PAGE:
By Hiroyuki Tanaka / Yomiuri Shimbun Staff Writer
Yasutoshi Nishimura, economic revitalization minister who is also in charge of measures to deal with the novel coronavirus, spoke about handling the epidemic in an interview with The Yomiuri Shimbun on June 4.
The Yomiuri Shimbun: What are the problematic points of the revised law on special measures for new types of influenza, which stipulates the government can declare a state of emergency?
Nishimura: From the aspect of usability, I felt that the special measures law contained some problems.
First, it is about prefectural governors’ authority based on Article 45. Governors of areas under a state of emergency can urge businesses to voluntarily close, thus the article makes the governors able to take strong measures. We were able to keep the number of infected people and the death toll much lower than in the United States and Europe, and I want to express my gratitude to the public, however, there were people who did not comply with the requests. A legal system with decrees and punishments is likely being considered.
Moreover, during the state of emergency, governors are able to set up temporary medical facilities. But it is necessary to allow governors to set up such facilities in preparation for a second wave of infections, even if a state of emergency is not declared. When medical institutions have room, it is necessary to improve the conditions for medical care to prepare for the second and third waves of infections.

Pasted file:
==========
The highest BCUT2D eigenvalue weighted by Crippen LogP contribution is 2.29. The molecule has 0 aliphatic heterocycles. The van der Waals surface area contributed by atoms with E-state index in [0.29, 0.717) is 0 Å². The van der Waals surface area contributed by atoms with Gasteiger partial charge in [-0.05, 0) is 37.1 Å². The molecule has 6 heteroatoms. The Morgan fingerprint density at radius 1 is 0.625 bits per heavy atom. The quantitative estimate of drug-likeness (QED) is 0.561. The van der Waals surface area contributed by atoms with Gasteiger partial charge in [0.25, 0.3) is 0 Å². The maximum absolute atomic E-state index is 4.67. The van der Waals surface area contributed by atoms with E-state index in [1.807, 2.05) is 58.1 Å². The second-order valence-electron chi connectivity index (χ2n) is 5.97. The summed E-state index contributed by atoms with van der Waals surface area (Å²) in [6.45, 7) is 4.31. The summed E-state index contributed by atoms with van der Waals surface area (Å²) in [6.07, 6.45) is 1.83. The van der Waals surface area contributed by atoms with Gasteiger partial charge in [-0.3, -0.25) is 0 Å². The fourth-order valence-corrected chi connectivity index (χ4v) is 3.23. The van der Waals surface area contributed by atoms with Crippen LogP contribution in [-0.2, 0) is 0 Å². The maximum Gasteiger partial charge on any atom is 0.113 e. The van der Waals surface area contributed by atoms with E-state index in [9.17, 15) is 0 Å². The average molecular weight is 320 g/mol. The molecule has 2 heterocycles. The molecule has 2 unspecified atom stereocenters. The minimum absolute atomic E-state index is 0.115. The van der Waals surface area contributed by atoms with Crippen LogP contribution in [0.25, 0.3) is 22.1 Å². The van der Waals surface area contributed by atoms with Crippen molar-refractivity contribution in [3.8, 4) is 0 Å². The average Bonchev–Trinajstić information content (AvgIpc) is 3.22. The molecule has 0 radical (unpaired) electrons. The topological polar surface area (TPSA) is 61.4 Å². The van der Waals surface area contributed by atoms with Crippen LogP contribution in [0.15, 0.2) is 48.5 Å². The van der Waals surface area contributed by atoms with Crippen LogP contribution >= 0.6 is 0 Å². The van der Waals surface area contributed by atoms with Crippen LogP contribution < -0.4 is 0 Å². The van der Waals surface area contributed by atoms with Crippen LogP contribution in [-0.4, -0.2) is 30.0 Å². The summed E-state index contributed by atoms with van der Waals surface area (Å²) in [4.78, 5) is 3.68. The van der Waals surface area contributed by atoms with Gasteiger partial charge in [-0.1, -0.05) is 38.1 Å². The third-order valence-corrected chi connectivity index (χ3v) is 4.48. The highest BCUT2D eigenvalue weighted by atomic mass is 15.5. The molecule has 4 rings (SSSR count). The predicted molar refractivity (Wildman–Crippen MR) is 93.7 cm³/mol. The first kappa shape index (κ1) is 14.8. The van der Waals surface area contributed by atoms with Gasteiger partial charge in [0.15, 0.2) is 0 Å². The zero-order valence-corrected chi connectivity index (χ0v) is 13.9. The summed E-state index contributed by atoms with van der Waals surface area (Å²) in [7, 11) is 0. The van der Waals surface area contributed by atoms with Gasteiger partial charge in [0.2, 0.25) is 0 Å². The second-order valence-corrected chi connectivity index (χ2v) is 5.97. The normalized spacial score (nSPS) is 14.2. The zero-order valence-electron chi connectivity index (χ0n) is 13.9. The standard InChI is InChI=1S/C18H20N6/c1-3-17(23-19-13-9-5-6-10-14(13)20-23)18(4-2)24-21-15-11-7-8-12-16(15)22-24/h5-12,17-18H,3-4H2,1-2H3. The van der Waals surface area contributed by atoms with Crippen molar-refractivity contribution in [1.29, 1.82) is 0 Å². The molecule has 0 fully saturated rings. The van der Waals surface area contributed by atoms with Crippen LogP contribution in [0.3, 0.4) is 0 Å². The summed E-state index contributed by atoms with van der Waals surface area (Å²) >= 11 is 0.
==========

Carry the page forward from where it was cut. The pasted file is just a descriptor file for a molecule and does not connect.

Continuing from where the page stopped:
The special measures law before the revision covered unidentified new infectious diseases and the like, which meant the novel coronavirus was excluded because it is a designated infectious disease. To add the novel coronavirus to the list, the law had to be revised. But I think the scheme should be changed so that the special measures law can be applied to designated infectious diseases, if they rapidly spread nationwide and pose the risk of having serious adverse effects on the people’s lives and the economy.
Q: Has the government set clear numerical criteria for again declaring a state of emergency?
A: Certain criteria are necessary. Just as when the state of emergency was declared on April 7, we have numerical figures in mind. The first is if the number of newly confirmed infections in the past week is around 5 per 100,000 people; the second is if the percentage of infected people whose infection routes cannot be traced approaches 50%; and third, if the number of infected people doubles within 10 days.
Additionally, in order to respond quicker, we have been thinking that it is necessary to consider the second figure at about 30% and the third figure at within five days.
However, thanks to new information accumulated through experts’ analyses, we now know that about 80% of infected people do not develop symptoms, they do not transmit the virus to others and the virus is eliminated from their bodies. Only a small portion of infected people develop symptoms and transmit the disease to many others. Even if the number of infected people increases greatly in a short period, it does not immediately become a dangerous situation. The question is how we should evaluate these points.
Because the novel coronavirus has an extremely complicated nature, I have kept certain criteria in my mind. But we do not make judgments merely based on numerical figures. I want as many people as possible to understand that point.
Q: How about guidelines for preventing infections when reopening nightclubs in which employees entertain clients in close-contact settings and clubs with live music, some of which have caused infection clusters?